However, they can feel tippy and less reassuring to the paddler when waves or current rock the kayak from side to side. In these circumstances, flat hull kayaks are said to have poor “secondary stability,” and are more prone to capsizing than kayaks with rounded hulls. Flat hull kayaks also tend to be slower because their boxy shape moves through the water with greater resistance than rounder hull designs.

Round hull kayak

In contrast to a flat bottom, a round hull kayak has greater secondary stability (more resistant to capsize in waves, chop and current). However, a round hull has far less primary stability (that is, it feels more tippy when sitting flat on the water); therefore, this kayak hull design is less suitable for beginners. More advanced touring and sea kayaks tend to have rounder hulls, which makes them faster in the water than flat-bottom kayaks.

Planing hull kayak

Planing hulls are found exclusively in whitewater freestyle kayaks. These small, sub-seven-foot-long kayaks are meant for surfing on stationary river waves. Planing hulls are flat, like a surfboard. This allows an advanced paddler to “skip” on the surface of the water to perform acrobatic manoeuvres.

Planing hulls feel stable on the water. However, their larger surface area makes them slower and feel more cumbersome for downriver paddling.

V  hull kayak

A V-hull kayak features a pronounced keel line (that is, a shallow V-shaped ridge running from bow to stern along the bottom of the kayak). This allows the kayak to hold its course (or track) better than a flat bottom kayak, since the V-shape of the keel line resists turning more than a flatter hull. The flipside to solid tracking, however, is reduced manoeuvrability.

More advanced paddlers overcome this tendency by performing turning strokes with the kayak on edge or tilted (under control) to lift the V-shaped keel out of the water. V-shape kayaks feel less stable when sitting flat on the water, with a tendency to rock from side to side. However, this translates to greater stability in waves and current—another desirable attribute for more advanced paddlers.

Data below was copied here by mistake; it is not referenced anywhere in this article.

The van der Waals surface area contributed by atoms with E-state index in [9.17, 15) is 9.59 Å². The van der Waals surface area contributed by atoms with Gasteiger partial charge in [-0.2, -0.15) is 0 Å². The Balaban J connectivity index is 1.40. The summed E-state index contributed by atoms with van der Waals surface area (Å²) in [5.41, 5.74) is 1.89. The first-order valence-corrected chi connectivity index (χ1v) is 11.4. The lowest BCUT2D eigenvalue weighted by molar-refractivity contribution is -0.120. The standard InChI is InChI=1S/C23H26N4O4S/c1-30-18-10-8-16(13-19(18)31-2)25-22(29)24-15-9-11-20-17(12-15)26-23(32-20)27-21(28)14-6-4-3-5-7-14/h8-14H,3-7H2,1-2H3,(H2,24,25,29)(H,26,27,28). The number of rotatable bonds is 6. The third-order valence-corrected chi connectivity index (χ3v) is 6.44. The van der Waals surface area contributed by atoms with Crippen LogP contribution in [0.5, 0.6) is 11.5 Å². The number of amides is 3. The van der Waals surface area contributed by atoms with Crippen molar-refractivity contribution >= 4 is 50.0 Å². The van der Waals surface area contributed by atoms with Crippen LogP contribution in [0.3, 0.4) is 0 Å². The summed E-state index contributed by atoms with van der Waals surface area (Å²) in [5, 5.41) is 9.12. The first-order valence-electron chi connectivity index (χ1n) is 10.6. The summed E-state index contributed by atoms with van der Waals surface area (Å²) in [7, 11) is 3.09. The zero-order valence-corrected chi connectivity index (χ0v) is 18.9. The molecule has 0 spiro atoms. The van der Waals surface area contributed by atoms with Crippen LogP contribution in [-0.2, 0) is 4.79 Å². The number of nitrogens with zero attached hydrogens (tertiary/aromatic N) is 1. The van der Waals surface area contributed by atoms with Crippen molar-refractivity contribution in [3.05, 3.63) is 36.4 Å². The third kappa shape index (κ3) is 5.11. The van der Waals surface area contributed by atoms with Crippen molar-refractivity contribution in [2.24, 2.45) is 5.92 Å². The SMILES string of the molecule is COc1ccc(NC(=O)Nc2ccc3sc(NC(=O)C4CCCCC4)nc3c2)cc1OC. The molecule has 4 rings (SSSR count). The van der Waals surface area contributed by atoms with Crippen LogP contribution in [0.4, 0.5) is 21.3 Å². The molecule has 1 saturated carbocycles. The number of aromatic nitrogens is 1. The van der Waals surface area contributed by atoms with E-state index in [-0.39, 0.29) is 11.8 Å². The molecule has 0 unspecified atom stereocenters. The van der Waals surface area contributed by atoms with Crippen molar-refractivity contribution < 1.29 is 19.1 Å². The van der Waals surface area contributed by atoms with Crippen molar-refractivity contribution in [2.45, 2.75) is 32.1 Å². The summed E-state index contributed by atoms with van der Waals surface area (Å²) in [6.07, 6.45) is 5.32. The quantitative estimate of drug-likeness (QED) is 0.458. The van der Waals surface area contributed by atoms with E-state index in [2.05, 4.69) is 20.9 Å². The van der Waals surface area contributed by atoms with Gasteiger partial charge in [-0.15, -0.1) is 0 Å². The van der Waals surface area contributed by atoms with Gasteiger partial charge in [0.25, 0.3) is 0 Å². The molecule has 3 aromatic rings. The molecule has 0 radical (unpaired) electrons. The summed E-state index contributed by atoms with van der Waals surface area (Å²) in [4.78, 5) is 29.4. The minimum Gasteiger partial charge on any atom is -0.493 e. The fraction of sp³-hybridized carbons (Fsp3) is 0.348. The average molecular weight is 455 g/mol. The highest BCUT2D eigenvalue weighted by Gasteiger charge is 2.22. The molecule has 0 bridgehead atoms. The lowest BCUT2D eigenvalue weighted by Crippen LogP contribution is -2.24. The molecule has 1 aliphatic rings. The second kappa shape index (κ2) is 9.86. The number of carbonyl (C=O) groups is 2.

Comparing different hull types

Flat Bottom vs V-Hull Kayak

There are two main differences between flat bottom and V-hull kayaks: tracking and stability. A V-hull kayak will tend to hold its course (or track) better than a flat bottom kayak, since the V-shape of the keel line resists turning more than a flatter hull. Meanwhile, a flat-bottom kayak will feel more stable on the water than a V-bottom, which has a tendency to rock from side to side on flat water.

However, the stability characteristics of flat bottom and V-hull kayaks are opposite in waves, chop or current: in these conditions, a V-hull kayak will feel more stable and resistant to capsize than a kayak with a flat bottom. In general, V-hull kayaks are more efficient to paddle, with better speed and glide than flat bottom kayaks. V-hulls are typically associated with more advanced kayak designs while flat bottom kayaks are more suitable for beginners and flatwater conditions.

Planing Hull vs Displacement Hull

The question of planing hull vs displacement hull pertains exclusively to whitewater kayaks. (Recreational, touring and sea kayaks always use displacement hull designs.) A planing hull whitewater kayak (or “freestyle kayak”) is meant for surfing stationary waves. Its flat surface feels stable and, for advanced whitewater boaters, allows the kayak to skip (or bounce) on the wave to enable aerial freestyle moves.

However, a planing hull is slower, less responsive and more cumbersome to paddle downriver. In contrast, displacement hulls are typically used on river running kayaks and creek boats. This kayak hull shape is more predictable, faster, versatile and easier to paddle—but less suitable for performing freestyle manoeuvres.

Hulls by kayak type

Recreational kayak hull design